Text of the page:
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we area elections coming up on may the 4th. we are a large party, we are campaigning all over the country in every pa rt campaigning all over the country in every part and we are putting forward policies of what will be a more socially just, forward policies of what will be a more sociallyjust, more cohesive society in this country. the european union negotiations are going on and we have set out our lines are negotiations primarily it is about gaining and retaining tariff free access to the european market. we have not threaten to turn britain into an offshore tax haven on the shores of europe to undermine every european economy, instead we have said we want to work with them to have an agreed process by which we continue to trade with europe, because walking away and trading under well trade organisation conditions will mean that manufacturing industry in this country will be severely damaged. every manufacturing enterprise in this country relies on imported material from europe or sales to
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europe and in some cases, income potato production the part crossed the channel several times as they are fabricated. it is an integrated and come potato production process. the idea that you can simply approach these negotiations by threatening to set up a tax haven and held... is simply not a sensible way of negotiating. so, i have reached out to socialist colleagues across europe ever since i became the leader of the party and i have invited them all to come to london in february for a discussion about oui’ in february for a discussion about our approach and what relationships we our approach and what relationships we wa nt our approach and what relationships we want with them in the dj. those lines of negotiation will be the ones that week at a labour country... we want to work with europe, we expect, except the result of the referendum but there still has to be an economic relationship with europe and we will not pair of the workers right agenda, or any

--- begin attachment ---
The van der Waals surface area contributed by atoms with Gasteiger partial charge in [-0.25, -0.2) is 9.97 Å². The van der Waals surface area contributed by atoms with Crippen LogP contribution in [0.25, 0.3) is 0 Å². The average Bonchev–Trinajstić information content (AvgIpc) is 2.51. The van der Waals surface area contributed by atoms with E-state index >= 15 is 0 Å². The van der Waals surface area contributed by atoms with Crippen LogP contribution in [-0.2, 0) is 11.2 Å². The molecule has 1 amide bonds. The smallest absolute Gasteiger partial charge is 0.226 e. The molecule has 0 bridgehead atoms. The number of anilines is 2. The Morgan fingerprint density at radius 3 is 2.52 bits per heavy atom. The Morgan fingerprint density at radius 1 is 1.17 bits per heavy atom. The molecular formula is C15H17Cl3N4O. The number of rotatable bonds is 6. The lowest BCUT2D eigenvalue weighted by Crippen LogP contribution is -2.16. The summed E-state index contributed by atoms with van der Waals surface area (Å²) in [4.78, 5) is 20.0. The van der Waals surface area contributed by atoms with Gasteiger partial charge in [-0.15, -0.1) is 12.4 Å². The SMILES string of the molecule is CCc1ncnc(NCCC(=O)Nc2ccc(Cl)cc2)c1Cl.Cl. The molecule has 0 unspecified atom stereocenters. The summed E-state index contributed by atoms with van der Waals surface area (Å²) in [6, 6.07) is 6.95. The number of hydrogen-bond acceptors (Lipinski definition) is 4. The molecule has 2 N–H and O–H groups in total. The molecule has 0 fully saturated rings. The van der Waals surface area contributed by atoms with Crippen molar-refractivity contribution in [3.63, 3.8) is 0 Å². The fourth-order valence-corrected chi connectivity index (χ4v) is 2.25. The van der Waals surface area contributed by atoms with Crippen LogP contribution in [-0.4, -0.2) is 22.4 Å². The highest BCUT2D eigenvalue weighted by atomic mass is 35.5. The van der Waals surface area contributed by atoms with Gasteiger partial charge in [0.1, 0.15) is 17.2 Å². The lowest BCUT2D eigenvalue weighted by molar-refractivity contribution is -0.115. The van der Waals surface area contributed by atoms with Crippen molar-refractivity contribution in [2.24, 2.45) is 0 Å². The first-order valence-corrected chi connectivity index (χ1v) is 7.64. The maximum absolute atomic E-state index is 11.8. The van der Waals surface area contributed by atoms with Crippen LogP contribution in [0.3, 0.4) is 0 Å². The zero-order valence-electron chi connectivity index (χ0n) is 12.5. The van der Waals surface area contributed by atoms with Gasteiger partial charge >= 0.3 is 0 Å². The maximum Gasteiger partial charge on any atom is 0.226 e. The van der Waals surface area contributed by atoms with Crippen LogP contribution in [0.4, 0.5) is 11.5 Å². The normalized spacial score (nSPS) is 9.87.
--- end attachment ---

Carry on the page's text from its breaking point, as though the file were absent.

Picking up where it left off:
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human rights agenda. applause the idea that labour is somehow all that, as you kindly described it, tainted brand, well there are people in the audience who were wearing badges of kier hardy, who was vilified, people at how working man could go to parliament and represent people, anyone that stands up to create better, fairer more decent society gets vilified, our party gets vilified but we are bigger than we gets vilified but we are bigger than we have ever been, stronger there we have ever been and we are more determined than were going to be! applause
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i think we have to leave it there. applause so, now out of time, i am so sorry. isn't it great to end on a standing ovation! there is one undisputed fa ct, ovation! there is one undisputed fact, june always marks the end of may. thank you very much! applause so rather a brilliant enter that